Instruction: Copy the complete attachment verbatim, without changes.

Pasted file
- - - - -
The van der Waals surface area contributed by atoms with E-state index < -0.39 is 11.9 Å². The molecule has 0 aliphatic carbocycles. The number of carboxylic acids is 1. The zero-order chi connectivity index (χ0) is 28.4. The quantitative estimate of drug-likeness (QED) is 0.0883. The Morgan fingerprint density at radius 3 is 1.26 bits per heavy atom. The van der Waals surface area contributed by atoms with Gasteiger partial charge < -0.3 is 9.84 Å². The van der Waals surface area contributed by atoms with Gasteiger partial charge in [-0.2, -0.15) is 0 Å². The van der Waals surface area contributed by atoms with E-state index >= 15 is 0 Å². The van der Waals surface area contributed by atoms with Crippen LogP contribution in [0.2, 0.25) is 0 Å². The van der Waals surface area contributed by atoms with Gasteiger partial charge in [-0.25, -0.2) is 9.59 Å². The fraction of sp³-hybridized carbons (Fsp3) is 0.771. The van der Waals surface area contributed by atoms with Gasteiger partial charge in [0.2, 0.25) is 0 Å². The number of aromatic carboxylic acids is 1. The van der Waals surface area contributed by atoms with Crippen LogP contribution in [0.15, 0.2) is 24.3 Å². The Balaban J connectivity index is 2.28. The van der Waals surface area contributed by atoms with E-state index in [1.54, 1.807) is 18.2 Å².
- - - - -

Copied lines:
The van der Waals surface area contributed by atoms with E-state index < -0.39 is 11.9 Å². The molecule has 0 aliphatic carbocycles. The number of carboxylic acids is 1. The zero-order chi connectivity index (χ0) is 28.4. The quantitative estimate of drug-likeness (QED) is 0.0883. The Morgan fingerprint density at radius 3 is 1.26 bits per heavy atom. The van der Waals surface area contributed by atoms with Gasteiger partial charge < -0.3 is 9.84 Å². The van der Waals surface area contributed by atoms with Gasteiger partial charge in [-0.2, -0.15) is 0 Å². The van der Waals surface area contributed by atoms with E-state index >= 15 is 0 Å². The van der Waals surface area contributed by atoms with Crippen LogP contribution in [0.2, 0.25) is 0 Å². The van der Waals surface area contributed by atoms with Gasteiger partial charge in [-0.25, -0.2) is 9.59 Å². The fraction of sp³-hybridized carbons (Fsp3) is 0.771. The van der Waals surface area contributed by atoms with Gasteiger partial charge in [0.2, 0.25) is 0 Å². The number of aromatic carboxylic acids is 1. The van der Waals surface area contributed by atoms with Crippen LogP contribution in [0.15, 0.2) is 24.3 Å². The Balaban J connectivity index is 2.28. The van der Waals surface area contributed by atoms with E-state index in [1.54, 1.807) is 18.2 Å².